Just one day remains before I receive some well-deserved time off.
There are any number of ways to celebrate breaking the chains of societal demands and I'm sure I'll imbibe in all of them -- food, booze, babes (well, one babe) -- in the week to come.
But as for right now, it's quite simple:
I wanna rock.
Recently, I received a sizable chunk of the 1991 Pro Set SuperStars MusiCards series from The Writer's Journey. I've made no secret of my love for music trading cards -- I wish there were more of them, there should be more of them (and if there were more of them this would be a baseball blog no more) -- and lately have been focusing more on finding them.
One of the easiest sets to find is the 1991 Pro Set ... uh, set (stupid Pro Set and its stupid name). And it is my goal to complete it fairly quickly. I will be posting a want list just as soon I can figure out what I received from J.T. here.
I bought a number of MusiCards ... uh, cards (sheesh) in 1991 because it was 1991. That's what people did in 1991: buy cards. The local drug store shelves were like nothing you see today. They were filled with card product. Topps, Donruss, Fleer, Score, Upper Deck, Bowman and Pro Set's many dabblings in several areas of entertainment, NFL, NHL and nonsports.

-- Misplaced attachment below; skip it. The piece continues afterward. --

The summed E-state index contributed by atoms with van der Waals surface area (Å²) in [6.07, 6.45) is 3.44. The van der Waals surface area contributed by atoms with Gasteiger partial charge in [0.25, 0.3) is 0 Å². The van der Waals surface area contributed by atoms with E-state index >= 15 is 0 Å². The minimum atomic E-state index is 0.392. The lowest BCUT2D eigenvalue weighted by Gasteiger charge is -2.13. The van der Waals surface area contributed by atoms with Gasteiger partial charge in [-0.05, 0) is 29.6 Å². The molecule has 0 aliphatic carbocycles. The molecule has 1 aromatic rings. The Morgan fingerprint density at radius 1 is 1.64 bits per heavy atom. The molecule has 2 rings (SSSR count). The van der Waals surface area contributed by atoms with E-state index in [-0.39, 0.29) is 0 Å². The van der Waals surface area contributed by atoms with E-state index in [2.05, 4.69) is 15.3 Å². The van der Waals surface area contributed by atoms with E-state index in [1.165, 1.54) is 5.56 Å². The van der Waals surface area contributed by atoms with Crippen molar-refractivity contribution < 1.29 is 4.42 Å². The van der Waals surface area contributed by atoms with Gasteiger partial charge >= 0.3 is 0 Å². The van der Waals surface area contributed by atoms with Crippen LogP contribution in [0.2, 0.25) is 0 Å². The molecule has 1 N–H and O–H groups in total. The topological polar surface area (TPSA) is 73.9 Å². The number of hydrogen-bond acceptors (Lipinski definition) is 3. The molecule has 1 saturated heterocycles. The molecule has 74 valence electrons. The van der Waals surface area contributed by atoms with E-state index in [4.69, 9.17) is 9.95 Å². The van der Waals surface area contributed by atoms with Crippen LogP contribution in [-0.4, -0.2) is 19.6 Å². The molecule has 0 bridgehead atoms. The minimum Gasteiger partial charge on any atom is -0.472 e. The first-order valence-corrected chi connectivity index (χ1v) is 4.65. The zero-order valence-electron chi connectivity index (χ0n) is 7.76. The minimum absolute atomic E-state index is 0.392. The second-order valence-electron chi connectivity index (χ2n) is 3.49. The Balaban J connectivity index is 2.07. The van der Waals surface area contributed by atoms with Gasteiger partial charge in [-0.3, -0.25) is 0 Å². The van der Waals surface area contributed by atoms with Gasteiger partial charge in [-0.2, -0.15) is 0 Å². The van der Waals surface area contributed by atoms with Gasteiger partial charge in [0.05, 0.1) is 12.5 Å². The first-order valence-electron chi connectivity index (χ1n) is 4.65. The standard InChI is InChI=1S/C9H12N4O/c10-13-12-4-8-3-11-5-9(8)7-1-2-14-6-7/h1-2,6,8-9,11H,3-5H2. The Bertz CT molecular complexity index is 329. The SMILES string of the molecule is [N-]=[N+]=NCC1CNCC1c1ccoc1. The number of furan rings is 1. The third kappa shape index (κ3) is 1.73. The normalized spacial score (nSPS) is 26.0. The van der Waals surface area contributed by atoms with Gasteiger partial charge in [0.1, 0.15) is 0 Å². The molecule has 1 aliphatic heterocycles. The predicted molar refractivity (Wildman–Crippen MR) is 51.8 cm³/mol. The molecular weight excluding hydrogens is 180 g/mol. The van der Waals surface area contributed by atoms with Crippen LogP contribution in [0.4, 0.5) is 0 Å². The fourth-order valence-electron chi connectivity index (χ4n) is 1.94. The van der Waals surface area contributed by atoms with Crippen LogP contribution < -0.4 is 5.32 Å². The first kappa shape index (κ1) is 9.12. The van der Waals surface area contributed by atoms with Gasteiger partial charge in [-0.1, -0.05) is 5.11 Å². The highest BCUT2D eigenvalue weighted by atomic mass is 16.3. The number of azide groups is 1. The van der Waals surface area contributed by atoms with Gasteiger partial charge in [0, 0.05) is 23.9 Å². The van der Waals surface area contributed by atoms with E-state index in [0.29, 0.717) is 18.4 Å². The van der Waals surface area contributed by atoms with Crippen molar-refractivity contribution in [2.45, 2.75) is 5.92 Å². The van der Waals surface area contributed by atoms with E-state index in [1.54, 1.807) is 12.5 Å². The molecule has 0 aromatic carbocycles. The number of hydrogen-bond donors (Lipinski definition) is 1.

I liked the look of the MusiCards and I especially liked the selection. Pro Set really tried to cover the spectrum of the music scene. The set of 340 cards is broken up into Legends, Pop, R&B/Rap, Rock and some old-school psychedelic posters. The design is color-coded, too, with gold for legends, light green and pink for pop (yes, this is the early '90s), green and purple for R&B and pink and black for rock.
I've already gone on far too much for a set that is almost as ubiquitous as 1991 Donruss, but, man, music is more of my life than baseball, so you'll have to suffer through this.
Let's start with the beginning and a Legends card.
The legends are who you would expect: Led Zeppelin, the Doors, Jimi Hendrix, the Allman Brothers, etc.